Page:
Secretary of state Antony Blinken has authorized U.S. embassies worldwide to fly the Black Lives Matter (BLM) flag to demonstrate awareness of racism and social-justice issues and commemorate Tuesday’s one-year anniversary of the death of George Floyd, according to an internal cable received by Foreign Policy.
The U.S. State Department cable gives chiefs of missions, who lead U.S. diplomatic outposts and consulates around the globe, “blanket written authorization” to display BLM flags and banners as “appropriate in light of local conditions,” according to the report. It specified that the notice is not mandatory but rather only an authorization.
Some U.S. officials believe the directive solidifies the United States’ commitment to promoting human rights abroad as well as equality at home. An anonymous U.S. diplomat remarked that the policy is “a positive signal and a historic step in the right direction,” Foreign Policy‘s report said.
“However, we will need to see much more than BLM flags to signal the department is substantively bridging the disconnect between our domestic record on racial injustice and global rhetoric on human rights,” the diplomat continued.
Floyd’s death at the hands of Minneapolis police last May sparked outrage and unrest both domestically and internationally. Multiple countries protested against racism and demanded policing reform in the aftermath.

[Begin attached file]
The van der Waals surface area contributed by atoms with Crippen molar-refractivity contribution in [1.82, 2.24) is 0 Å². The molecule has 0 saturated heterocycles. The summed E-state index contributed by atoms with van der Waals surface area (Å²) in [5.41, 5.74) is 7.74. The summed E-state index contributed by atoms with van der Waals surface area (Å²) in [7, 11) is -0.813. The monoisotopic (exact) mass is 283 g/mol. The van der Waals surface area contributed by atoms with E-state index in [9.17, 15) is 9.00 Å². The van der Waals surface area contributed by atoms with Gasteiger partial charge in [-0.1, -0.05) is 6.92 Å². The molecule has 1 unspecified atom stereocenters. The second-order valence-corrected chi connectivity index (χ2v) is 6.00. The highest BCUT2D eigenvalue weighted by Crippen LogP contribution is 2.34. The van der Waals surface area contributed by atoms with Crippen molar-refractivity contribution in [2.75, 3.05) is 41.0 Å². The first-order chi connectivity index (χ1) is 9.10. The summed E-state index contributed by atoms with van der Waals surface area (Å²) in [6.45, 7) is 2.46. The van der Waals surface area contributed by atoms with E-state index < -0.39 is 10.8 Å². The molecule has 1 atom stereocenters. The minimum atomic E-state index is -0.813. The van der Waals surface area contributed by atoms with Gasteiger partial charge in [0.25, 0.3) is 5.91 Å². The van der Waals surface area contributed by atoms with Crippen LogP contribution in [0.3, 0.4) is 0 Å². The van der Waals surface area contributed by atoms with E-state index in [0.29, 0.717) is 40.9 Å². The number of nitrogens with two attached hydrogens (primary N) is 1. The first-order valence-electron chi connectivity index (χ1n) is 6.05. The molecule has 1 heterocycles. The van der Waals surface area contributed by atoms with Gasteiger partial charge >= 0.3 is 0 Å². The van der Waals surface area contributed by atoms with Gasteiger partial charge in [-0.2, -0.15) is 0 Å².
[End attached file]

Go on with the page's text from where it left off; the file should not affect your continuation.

Prominent Republicans, such as Senator Ted Cruz, have criticized the Biden administration’s progressive politicization of various federal organizations and bodies, such as the U.S. military, which recently declared that combatting climate change is a serious national-security imperative, and the CIA, which has launched public campaigns advocating diversity and inclusion. The U.S. Army recently released a recruiting ad featuring an active-duty corporal sharing her childhood experience with lesbian parents.
Blinken has promised to ramp up diversity and inclusion initiatives within the State Department, even creating the new position of chief diversity and inclusion officer now held by Gina Abercrombie-Winstanley.
In an email statement obtained by Foreign Policy, a State Department spokesperson confirmed the new directive encouraging U.S. embassies to display BLM banners and flags. “The United States remains concerned about the racial and ethnic injustices against people of color and other marginalized communities both domestically and abroad. We encourage our missions around the world to focus on eliminating systemic racism and its global impact,” the spokesperson reportedly said.